Vascular Anatomy of Genital Skin and the Urethra: Implications for Urethral Reconstruction
An intimate knowledge of the penile skin blood supply is essential to successfully mobilize and construct a fasciocutaneous onlay flap for “substitution” urethral reconstruction. For successful anastomotic urethroplasty, an intact and adequate dual urethral arterial blood supply is essential. The key vascular feature of the urethra and the reason that it can be mobilized extensively and divided is its unique bipedal blood supply. The proximal and distal ends of the urethra are supplied by two arterial blood supplies, the proximal urethra in an antegrade fashion and the distal, retrograde. The common penile artery, a branch of the internal pudendal, first branches into the bulbar and circumflex cavernosal arteries (supplying the proximal corpus spongiosum) and then bifurcates into the central cavernosal arteries and into the dorsal artery of the penis. The dorsal artery arborizes and penetrates into the glans penis and then flows retrograde into the spongiosum. Thus, the corpus spongiosum has two blood supplies, proximally, the bulbar and circumflex arteries and distally, arborizations of the dorsal penile artery.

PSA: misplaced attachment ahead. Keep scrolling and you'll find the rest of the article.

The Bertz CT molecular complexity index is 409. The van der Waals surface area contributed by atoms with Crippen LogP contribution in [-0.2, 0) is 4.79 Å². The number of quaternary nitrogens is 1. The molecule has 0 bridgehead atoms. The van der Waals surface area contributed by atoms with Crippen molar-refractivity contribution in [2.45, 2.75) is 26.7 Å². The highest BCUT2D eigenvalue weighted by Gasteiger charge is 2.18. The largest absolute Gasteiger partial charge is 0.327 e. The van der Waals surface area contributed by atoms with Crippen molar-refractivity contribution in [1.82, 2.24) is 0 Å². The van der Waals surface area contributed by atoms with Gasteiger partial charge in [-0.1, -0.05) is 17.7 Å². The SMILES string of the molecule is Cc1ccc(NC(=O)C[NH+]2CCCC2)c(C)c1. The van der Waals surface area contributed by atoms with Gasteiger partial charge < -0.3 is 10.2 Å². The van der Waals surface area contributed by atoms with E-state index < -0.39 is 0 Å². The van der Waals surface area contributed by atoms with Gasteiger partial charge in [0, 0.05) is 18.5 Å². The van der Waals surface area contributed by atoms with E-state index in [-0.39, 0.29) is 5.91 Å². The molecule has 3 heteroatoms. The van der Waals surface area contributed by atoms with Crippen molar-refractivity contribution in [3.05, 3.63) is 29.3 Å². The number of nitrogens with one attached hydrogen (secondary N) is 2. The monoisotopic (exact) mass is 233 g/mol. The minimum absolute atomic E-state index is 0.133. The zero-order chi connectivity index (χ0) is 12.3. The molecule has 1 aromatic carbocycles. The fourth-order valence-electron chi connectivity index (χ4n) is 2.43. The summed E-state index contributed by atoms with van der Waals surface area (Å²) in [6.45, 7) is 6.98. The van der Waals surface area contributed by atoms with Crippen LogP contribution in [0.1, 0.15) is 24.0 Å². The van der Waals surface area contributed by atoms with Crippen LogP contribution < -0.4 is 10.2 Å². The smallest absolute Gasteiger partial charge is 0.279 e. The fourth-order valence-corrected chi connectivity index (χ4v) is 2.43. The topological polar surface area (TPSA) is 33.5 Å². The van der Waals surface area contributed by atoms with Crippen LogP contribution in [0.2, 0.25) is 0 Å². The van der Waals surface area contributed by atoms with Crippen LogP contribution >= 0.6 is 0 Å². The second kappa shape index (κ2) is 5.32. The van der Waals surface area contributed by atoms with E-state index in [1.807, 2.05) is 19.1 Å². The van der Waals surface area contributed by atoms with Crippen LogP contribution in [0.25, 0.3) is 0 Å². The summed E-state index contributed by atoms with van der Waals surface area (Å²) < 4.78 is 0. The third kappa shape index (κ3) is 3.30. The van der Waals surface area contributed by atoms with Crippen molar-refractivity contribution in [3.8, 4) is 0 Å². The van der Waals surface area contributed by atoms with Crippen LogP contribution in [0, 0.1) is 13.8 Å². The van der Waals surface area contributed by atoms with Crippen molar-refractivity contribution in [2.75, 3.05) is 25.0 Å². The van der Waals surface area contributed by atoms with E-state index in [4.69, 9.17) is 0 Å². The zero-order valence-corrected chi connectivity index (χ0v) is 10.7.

KeywordsUrethral Stricture Proximal Urethra Glans Penis Corpus Spongiosum Penile Skin
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